Regulatory Outlook | 03.25.20
Announced Megamergers Could Reshape Advisory Landscape
Right before global pandemic fears helped erase $5 trillion in global stock value, Wall Street was rocked by two mega deals that taken together will likely reverberate in the financial services industry for years to come as investors demand new products — and rock-bottom prices.
On Feb. 18, Franklin Resources announced it was buying Legg Mason for $4.5 billion in cash. Two days later, Morgan Stanley said it was buying E-Trade for $13 billion, the biggest takeover by a U.S. bank since 2008.
Both deals are a harbinger of industry consolidation and the convergence of sophisticated, institutional investing — collectively called 'Wall Street" — and retail/high-net worth or so-called "Main Street."
Morgan Stanley, industry observers opined, appeared to be signaling that it was moving away from Wall Street and more toward Main Street, following the lead of Goldman Sachs (owners of Marcus) and perennially at the forefront of every new trend. The announced Morgan Stanley/E-Trade deal comes on the heels of Charles Schwab's $26 billion purchase of TD Ameritrade in 2019. The era of products that pay investors surely can’t be too far off now, considering where these giants have forced commissions over the years.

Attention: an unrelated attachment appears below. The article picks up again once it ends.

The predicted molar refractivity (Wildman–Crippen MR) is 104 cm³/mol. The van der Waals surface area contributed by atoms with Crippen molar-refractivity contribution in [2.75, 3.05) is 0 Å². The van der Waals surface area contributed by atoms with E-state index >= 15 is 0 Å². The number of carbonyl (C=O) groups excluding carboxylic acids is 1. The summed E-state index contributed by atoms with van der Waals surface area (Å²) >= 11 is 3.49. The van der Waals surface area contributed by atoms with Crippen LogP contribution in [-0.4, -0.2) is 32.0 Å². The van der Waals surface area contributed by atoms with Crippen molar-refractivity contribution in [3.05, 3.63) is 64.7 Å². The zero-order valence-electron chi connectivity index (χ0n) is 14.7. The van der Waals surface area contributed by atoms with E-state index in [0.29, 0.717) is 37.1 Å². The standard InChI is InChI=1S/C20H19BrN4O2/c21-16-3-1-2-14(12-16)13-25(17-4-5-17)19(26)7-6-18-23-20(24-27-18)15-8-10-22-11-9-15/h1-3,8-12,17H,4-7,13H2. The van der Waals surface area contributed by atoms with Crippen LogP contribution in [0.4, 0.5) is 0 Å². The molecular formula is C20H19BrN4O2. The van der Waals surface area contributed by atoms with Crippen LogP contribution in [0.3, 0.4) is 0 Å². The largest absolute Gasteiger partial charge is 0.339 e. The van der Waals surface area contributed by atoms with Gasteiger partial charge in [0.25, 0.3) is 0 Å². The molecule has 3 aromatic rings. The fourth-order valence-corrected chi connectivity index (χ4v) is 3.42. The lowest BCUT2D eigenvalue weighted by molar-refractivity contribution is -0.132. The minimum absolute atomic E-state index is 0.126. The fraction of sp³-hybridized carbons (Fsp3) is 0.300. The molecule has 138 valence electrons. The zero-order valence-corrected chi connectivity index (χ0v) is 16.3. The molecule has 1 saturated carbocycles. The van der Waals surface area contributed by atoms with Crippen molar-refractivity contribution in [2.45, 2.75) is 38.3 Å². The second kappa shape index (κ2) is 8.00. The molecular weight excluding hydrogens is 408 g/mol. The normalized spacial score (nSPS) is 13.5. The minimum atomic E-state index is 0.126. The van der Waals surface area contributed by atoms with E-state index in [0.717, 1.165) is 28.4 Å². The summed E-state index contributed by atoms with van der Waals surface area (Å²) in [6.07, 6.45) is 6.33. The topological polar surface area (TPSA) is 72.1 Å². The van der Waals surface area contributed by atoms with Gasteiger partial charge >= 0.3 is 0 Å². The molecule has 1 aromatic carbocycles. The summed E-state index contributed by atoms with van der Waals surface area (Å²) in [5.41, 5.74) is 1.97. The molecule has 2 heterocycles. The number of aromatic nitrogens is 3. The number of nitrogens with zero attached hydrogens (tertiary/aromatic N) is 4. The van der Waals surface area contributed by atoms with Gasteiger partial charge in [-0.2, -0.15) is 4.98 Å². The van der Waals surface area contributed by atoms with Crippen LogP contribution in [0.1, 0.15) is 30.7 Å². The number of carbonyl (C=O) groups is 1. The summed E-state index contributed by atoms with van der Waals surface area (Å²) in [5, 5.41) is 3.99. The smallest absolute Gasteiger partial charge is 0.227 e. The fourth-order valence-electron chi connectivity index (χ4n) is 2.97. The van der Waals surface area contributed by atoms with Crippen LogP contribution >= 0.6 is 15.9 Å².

The deals coming in a cascade just prior to the bottom falling out of the market would also appear to signal an acceptance that the great bull market of the 2010s had run its course; the crash during the end of February (the S&P 500 lost 11.5% in the last week of that month). The mergers together show that the twin trends of mass consolidation and fee compression are continuing unabated; indeed, it now seems ownership of customer data is emerging as the more crucial form of asset manager/broker-dealer/financial services conglomerate capital.
Franklin Templeton’s assets will reach $1.5 trillion. At the time the deal was announced, target Legg Mason managed more than $800 billion. The firm’s fixed-income jewel, Western Asset Management, could be a key part of Franklin's strategy to launch more fixed income ETFs. Franklin, longtime owner of international and emerging markets stalwart Templeton, now has a hand in nearly every conceivable asset class and geography.
Legg Mason’s other s affiliates include: Brandywine Global, Clarion Partners, ClearBridge Investments, Martin Currie, QS Investors and Royce Investment Partners.